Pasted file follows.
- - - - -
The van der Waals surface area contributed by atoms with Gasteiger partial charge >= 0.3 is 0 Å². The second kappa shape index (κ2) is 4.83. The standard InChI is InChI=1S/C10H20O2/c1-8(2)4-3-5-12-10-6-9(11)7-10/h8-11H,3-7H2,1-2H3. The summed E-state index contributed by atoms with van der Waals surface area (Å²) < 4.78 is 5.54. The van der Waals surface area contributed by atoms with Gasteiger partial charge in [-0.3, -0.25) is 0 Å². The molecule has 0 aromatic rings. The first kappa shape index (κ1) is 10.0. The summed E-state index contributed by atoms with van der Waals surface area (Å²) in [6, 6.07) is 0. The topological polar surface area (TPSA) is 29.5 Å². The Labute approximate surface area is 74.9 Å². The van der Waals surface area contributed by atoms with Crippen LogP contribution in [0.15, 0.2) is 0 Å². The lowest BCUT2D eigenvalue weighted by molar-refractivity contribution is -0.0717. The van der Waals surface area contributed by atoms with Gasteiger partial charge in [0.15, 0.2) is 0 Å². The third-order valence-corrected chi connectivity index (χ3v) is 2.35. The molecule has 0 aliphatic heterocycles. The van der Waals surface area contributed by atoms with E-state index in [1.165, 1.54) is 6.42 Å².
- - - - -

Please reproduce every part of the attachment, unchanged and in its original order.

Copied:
The van der Waals surface area contributed by atoms with Gasteiger partial charge >= 0.3 is 0 Å². The second kappa shape index (κ2) is 4.83. The standard InChI is InChI=1S/C10H20O2/c1-8(2)4-3-5-12-10-6-9(11)7-10/h8-11H,3-7H2,1-2H3. The summed E-state index contributed by atoms with van der Waals surface area (Å²) < 4.78 is 5.54. The van der Waals surface area contributed by atoms with Gasteiger partial charge in [-0.3, -0.25) is 0 Å². The molecule has 0 aromatic rings. The first kappa shape index (κ1) is 10.0. The summed E-state index contributed by atoms with van der Waals surface area (Å²) in [6, 6.07) is 0. The topological polar surface area (TPSA) is 29.5 Å². The Labute approximate surface area is 74.9 Å². The van der Waals surface area contributed by atoms with Crippen LogP contribution in [0.15, 0.2) is 0 Å². The lowest BCUT2D eigenvalue weighted by molar-refractivity contribution is -0.0717. The van der Waals surface area contributed by atoms with Gasteiger partial charge in [0.15, 0.2) is 0 Å². The third-order valence-corrected chi connectivity index (χ3v) is 2.35. The molecule has 0 aliphatic heterocycles. The van der Waals surface area contributed by atoms with E-state index in [1.165, 1.54) is 6.42 Å².